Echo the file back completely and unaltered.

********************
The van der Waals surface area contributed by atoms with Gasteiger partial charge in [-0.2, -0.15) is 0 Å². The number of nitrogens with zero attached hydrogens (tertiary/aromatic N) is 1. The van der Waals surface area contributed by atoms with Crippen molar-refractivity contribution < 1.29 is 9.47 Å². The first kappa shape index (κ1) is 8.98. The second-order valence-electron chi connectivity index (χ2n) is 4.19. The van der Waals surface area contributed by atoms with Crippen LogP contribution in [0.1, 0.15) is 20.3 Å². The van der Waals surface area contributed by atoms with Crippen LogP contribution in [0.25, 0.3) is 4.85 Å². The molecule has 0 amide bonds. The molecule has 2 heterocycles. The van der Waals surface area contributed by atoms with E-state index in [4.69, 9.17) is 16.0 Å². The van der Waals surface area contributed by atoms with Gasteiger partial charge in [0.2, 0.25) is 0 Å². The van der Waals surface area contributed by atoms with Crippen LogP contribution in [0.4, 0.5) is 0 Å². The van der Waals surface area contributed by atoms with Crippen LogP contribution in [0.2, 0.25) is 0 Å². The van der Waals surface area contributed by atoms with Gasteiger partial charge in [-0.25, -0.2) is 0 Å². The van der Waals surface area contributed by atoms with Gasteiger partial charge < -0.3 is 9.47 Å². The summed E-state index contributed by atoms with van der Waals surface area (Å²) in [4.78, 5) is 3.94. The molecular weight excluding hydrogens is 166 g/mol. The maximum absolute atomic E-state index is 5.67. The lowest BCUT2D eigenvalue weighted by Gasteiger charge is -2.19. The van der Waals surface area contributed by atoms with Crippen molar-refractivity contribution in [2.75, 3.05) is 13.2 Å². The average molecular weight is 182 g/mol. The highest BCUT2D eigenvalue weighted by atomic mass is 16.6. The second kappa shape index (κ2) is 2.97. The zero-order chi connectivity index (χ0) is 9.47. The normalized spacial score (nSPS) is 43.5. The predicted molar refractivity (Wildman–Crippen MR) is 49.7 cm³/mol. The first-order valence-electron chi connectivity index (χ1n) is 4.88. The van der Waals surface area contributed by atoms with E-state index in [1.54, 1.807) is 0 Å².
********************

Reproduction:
The van der Waals surface area contributed by atoms with Gasteiger partial charge in [-0.2, -0.15) is 0 Å². The number of nitrogens with zero attached hydrogens (tertiary/aromatic N) is 1. The van der Waals surface area contributed by atoms with Crippen molar-refractivity contribution < 1.29 is 9.47 Å². The first kappa shape index (κ1) is 8.98. The second-order valence-electron chi connectivity index (χ2n) is 4.19. The van der Waals surface area contributed by atoms with Crippen LogP contribution in [0.1, 0.15) is 20.3 Å². The van der Waals surface area contributed by atoms with Crippen LogP contribution in [0.25, 0.3) is 4.85 Å². The molecule has 0 amide bonds. The molecule has 2 heterocycles. The van der Waals surface area contributed by atoms with E-state index in [4.69, 9.17) is 16.0 Å². The van der Waals surface area contributed by atoms with Gasteiger partial charge in [0.2, 0.25) is 0 Å². The van der Waals surface area contributed by atoms with Crippen LogP contribution in [0.4, 0.5) is 0 Å². The van der Waals surface area contributed by atoms with Crippen LogP contribution in [0.2, 0.25) is 0 Å². The van der Waals surface area contributed by atoms with Gasteiger partial charge in [-0.25, -0.2) is 0 Å². The van der Waals surface area contributed by atoms with Gasteiger partial charge < -0.3 is 9.47 Å². The summed E-state index contributed by atoms with van der Waals surface area (Å²) in [4.78, 5) is 3.94. The molecular weight excluding hydrogens is 166 g/mol. The maximum absolute atomic E-state index is 5.67. The lowest BCUT2D eigenvalue weighted by Gasteiger charge is -2.19. The van der Waals surface area contributed by atoms with Crippen molar-refractivity contribution in [2.75, 3.05) is 13.2 Å². The average molecular weight is 182 g/mol. The highest BCUT2D eigenvalue weighted by atomic mass is 16.6. The second kappa shape index (κ2) is 2.97. The zero-order chi connectivity index (χ0) is 9.47. The normalized spacial score (nSPS) is 43.5. The predicted molar refractivity (Wildman–Crippen MR) is 49.7 cm³/mol. The first-order valence-electron chi connectivity index (χ1n) is 4.88. The van der Waals surface area contributed by atoms with E-state index in [1.54, 1.807) is 0 Å².